The Deeper Melody
By Alice Morrey Bailey
Synopsis: Steven Thorpe, a widower with three small children, is in love with Margaret Crain, a registered nurse who has taken care of his baby during an attack of pneumonia. Margaret’s mother, a widow, is temporarily acting as Steven’s housekeeper, and Margaret has accepted the position of night superintendent at the hospital until her marriage to Dr. Rex Harmon. In the meantime Steven has been made vice-president of the Pikes Peak machinery Company and finds himself unwillingly accepting invitations from Miss Tate, his secretary. One night as Steven and Miss Tate are leaving the theatre they meet Margaret and Dr. Harmon.
Steve had never seen Margaret out of uniform before, and he noticed how stunning she was, a second before he recognized her. From looking coldly elegant beside her partner, she suddenly turned radiant when she saw Steve.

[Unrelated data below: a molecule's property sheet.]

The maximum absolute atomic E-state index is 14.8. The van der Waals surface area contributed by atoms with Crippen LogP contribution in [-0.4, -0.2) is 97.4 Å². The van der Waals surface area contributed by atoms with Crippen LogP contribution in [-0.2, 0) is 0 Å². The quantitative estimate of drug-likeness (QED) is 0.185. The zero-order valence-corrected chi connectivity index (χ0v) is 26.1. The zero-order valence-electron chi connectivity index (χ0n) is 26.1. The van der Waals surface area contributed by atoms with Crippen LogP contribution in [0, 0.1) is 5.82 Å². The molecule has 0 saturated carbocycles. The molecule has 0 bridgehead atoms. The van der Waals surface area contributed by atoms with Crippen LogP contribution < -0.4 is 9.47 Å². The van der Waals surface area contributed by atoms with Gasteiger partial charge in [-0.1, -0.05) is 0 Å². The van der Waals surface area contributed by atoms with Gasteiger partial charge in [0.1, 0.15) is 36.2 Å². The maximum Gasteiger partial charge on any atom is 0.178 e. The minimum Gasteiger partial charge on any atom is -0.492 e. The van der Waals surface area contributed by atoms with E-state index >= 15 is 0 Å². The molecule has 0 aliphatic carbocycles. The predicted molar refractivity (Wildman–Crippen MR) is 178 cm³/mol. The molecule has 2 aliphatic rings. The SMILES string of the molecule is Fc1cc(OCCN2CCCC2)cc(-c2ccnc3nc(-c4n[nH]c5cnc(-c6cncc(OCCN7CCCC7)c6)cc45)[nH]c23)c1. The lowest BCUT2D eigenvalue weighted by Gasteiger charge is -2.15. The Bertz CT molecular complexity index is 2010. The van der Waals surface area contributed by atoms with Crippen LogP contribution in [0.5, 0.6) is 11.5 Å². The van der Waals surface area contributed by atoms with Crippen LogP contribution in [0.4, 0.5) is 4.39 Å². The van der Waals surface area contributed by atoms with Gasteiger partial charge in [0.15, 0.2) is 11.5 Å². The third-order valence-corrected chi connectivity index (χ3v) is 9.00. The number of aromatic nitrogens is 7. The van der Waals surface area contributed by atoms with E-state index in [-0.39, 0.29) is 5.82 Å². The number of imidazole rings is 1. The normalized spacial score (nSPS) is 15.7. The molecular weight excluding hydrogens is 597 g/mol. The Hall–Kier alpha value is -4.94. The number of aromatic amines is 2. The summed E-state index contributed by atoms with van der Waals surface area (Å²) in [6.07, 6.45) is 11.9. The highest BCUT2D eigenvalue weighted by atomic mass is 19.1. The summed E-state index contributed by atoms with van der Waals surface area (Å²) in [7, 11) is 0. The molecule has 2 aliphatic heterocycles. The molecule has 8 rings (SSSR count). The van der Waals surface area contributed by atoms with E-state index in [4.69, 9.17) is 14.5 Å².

“Steve!” she said, “Steve Thorpe.”
Her greeting was so warm and friendly that her partner eyed him with suspicion, and he felt Miss Tate stiffen at his side. He introduced her to Margaret.
“Rex, this is Steve Thorpe, little Phyllis’s father.”
The two men shook hands civilly. Steve commented, “I thought you were on duty at this time of night,” and she answered: “My night off!”
That was all. Certainly it wasn’t enough to set free a strange hope in Steve’s heart – a hope that flew on stunted wings and floundered to impotence. All night long he argued with himself that her look of glad recognition was nothing more than the cordial greeting of a friend, and all night he was haunted by it. He admitted ruefully, to himself, that Dr. Harmon was a distinguished looking man, in a distinguished profession, and was a perfect compliment to her chic beauty.
“When is this wedding?” he asked Mrs. Crain next morning at breakfast.
“Yes, Margaret’s. Exactly what day?”
“It will be on a Monday – two weeks from tomorrow,” informed Mrs. Crain. “Hadn’t you better be doing something about replacing me?”